Although we need counsel from other Christians, and we must remain forgiving and kind toward those in opposition, we cannot allow the words of the spiritually blind and the emotionally lame to guide us.
The Word Is God
In our world, our real enemies are not people, but the spiritual forces of evil influencing our communities. And let us remember: If we are suffering from being lame or blind, Jesus can heal us. But the fact is, like those Jebusites, Satan has watched the failures of many Christians before us. One can sense the devil's scorn as pastors and intercessors pray for citywide or national revival. The devil's taunts are not without substance for, generally speaking, our spiritual forebears did not succeed in dislodging the strongholds of wickedness from their cities. History is indeed on the adversary's side.
But God has given us His unalterable, immutable word. He promises:
For the vision is yet for the appointed time; it hastens toward the goal and it will not fail. Though it tarries, wait for it; for it will certainly come, it will not delay. Behold, as for the proud one, his soul is not right within him; but the righteous will live by his faith. — Habakkuk 2:3-4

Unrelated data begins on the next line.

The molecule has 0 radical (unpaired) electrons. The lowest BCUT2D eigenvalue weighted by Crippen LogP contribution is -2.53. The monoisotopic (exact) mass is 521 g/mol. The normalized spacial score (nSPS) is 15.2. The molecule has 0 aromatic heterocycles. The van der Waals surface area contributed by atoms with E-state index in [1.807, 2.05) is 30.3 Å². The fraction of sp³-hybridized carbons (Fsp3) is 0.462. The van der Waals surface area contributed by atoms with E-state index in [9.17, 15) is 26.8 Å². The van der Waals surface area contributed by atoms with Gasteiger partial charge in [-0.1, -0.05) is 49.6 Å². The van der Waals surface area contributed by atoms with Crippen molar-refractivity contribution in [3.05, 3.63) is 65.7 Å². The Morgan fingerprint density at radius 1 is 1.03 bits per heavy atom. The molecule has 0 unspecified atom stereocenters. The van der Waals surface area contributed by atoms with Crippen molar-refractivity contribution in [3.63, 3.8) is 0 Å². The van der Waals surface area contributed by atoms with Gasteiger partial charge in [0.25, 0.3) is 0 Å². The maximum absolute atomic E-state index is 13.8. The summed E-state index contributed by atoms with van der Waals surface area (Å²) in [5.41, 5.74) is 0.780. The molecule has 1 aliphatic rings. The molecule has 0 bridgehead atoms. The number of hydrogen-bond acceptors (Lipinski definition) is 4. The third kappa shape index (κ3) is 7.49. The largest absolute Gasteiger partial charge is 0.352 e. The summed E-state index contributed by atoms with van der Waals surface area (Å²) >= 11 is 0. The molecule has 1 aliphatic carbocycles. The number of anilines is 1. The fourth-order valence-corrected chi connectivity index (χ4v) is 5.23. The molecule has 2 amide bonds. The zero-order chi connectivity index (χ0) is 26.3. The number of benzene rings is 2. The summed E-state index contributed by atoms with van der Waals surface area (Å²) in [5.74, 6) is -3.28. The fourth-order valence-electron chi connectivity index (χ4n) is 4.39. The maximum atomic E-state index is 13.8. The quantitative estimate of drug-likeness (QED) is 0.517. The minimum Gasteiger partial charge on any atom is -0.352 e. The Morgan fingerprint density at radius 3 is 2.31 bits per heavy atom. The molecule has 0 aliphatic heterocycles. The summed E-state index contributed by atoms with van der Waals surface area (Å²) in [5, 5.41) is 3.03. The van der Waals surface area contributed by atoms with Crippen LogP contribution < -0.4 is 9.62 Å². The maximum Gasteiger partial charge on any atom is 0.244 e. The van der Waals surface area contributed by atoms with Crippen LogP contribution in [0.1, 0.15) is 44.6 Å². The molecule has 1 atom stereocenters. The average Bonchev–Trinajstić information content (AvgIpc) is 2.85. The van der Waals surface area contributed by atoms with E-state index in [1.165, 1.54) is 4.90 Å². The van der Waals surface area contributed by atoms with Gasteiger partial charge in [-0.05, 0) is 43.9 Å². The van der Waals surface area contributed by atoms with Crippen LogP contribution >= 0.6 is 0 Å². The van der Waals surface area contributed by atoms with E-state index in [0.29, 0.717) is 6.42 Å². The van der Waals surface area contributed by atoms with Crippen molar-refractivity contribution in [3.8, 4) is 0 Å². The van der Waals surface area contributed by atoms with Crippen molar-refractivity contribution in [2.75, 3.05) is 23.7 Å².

To "live by faith" is to believe God until the vision He gave comes to pass. David believed God, and in spite of history being on the side of the Jebusites, we read: "Nevertheless, David captured the stronghold of Zion" (2 Samuel 5:7).
There was something in David from his early years that urged him toward the goal of victory over the Jebusites. In fact, Scripture tells us that when David was still just a youth, after he killed Goliath, he took the "Philistine's head and brought it to Jerusalem" (1 Samuel 17:54). Remember, at that time Jerusalem was called Jebus and was occupied by the Jebusites. It was as though he were saying, "Okay, I'm just a young buck, but I've conquered this Philistine giant. Remember me, I will be back." Fewer than twenty years later David returned, now as king of Israel. As he had conquered Goliath, so he conquered the stronghold of the Jebusites and it was renamed the "City of David," though it soon became known as Jerusalem.